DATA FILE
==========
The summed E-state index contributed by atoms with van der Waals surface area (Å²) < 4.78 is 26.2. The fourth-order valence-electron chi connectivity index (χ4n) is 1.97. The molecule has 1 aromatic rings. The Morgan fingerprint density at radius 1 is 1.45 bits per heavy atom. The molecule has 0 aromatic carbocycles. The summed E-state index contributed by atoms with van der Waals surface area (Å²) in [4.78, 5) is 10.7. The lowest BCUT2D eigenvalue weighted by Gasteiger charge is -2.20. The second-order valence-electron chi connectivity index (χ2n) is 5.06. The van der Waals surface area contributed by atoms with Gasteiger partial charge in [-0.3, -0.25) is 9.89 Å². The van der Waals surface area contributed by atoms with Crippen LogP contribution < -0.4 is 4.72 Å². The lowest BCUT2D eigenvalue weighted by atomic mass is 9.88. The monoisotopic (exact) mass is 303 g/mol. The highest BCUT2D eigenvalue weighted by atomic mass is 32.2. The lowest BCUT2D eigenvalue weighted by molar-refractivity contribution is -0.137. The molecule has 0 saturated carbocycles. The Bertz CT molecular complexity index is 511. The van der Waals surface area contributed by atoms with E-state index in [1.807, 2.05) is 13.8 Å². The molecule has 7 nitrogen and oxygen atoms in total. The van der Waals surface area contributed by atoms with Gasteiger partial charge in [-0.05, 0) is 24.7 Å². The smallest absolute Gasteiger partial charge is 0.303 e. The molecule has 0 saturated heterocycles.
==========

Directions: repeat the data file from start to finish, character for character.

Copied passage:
The summed E-state index contributed by atoms with van der Waals surface area (Å²) < 4.78 is 26.2. The fourth-order valence-electron chi connectivity index (χ4n) is 1.97. The molecule has 1 aromatic rings. The Morgan fingerprint density at radius 1 is 1.45 bits per heavy atom. The molecule has 0 aromatic carbocycles. The summed E-state index contributed by atoms with van der Waals surface area (Å²) in [4.78, 5) is 10.7. The lowest BCUT2D eigenvalue weighted by Gasteiger charge is -2.20. The second-order valence-electron chi connectivity index (χ2n) is 5.06. The van der Waals surface area contributed by atoms with Gasteiger partial charge in [-0.3, -0.25) is 9.89 Å². The van der Waals surface area contributed by atoms with Crippen LogP contribution < -0.4 is 4.72 Å². The lowest BCUT2D eigenvalue weighted by atomic mass is 9.88. The monoisotopic (exact) mass is 303 g/mol. The highest BCUT2D eigenvalue weighted by atomic mass is 32.2. The lowest BCUT2D eigenvalue weighted by molar-refractivity contribution is -0.137. The molecule has 0 saturated carbocycles. The Bertz CT molecular complexity index is 511. The van der Waals surface area contributed by atoms with E-state index in [1.807, 2.05) is 13.8 Å². The molecule has 7 nitrogen and oxygen atoms in total. The van der Waals surface area contributed by atoms with Gasteiger partial charge in [-0.05, 0) is 24.7 Å². The smallest absolute Gasteiger partial charge is 0.303 e. The molecule has 0 saturated heterocycles.